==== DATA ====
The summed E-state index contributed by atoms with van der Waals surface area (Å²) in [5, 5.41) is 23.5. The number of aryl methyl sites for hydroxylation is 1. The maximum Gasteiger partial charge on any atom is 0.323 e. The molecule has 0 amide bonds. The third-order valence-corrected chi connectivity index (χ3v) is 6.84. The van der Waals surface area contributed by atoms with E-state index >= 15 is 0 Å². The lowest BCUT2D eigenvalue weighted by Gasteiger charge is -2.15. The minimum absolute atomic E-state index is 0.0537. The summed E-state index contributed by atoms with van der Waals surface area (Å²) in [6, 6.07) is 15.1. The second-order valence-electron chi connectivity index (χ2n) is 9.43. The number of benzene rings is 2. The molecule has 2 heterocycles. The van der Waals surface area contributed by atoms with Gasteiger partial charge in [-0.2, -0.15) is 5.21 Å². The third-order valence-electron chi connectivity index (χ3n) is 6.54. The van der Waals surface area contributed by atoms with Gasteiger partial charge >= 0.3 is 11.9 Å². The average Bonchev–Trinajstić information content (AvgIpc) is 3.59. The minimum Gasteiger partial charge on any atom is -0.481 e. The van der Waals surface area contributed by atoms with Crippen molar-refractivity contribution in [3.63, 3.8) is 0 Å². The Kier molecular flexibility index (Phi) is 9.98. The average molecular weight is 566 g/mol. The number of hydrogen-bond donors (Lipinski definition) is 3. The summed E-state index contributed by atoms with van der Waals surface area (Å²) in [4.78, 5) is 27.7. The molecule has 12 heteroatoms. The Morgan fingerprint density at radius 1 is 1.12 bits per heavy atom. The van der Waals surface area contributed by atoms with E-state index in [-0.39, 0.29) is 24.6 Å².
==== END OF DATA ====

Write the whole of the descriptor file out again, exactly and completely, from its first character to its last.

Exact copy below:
The summed E-state index contributed by atoms with van der Waals surface area (Å²) in [5, 5.41) is 23.5. The number of aryl methyl sites for hydroxylation is 1. The maximum Gasteiger partial charge on any atom is 0.323 e. The molecule has 0 amide bonds. The third-order valence-corrected chi connectivity index (χ3v) is 6.84. The van der Waals surface area contributed by atoms with E-state index >= 15 is 0 Å². The lowest BCUT2D eigenvalue weighted by Gasteiger charge is -2.15. The minimum absolute atomic E-state index is 0.0537. The summed E-state index contributed by atoms with van der Waals surface area (Å²) in [6, 6.07) is 15.1. The second-order valence-electron chi connectivity index (χ2n) is 9.43. The number of benzene rings is 2. The molecule has 2 heterocycles. The van der Waals surface area contributed by atoms with Gasteiger partial charge in [-0.2, -0.15) is 5.21 Å². The third-order valence-electron chi connectivity index (χ3n) is 6.54. The van der Waals surface area contributed by atoms with Gasteiger partial charge >= 0.3 is 11.9 Å². The average Bonchev–Trinajstić information content (AvgIpc) is 3.59. The minimum Gasteiger partial charge on any atom is -0.481 e. The van der Waals surface area contributed by atoms with Crippen molar-refractivity contribution in [3.63, 3.8) is 0 Å². The Kier molecular flexibility index (Phi) is 9.98. The average molecular weight is 566 g/mol. The number of hydrogen-bond donors (Lipinski definition) is 3. The summed E-state index contributed by atoms with van der Waals surface area (Å²) in [4.78, 5) is 27.7. The molecule has 12 heteroatoms. The Morgan fingerprint density at radius 1 is 1.12 bits per heavy atom. The van der Waals surface area contributed by atoms with E-state index in [-0.39, 0.29) is 24.6 Å².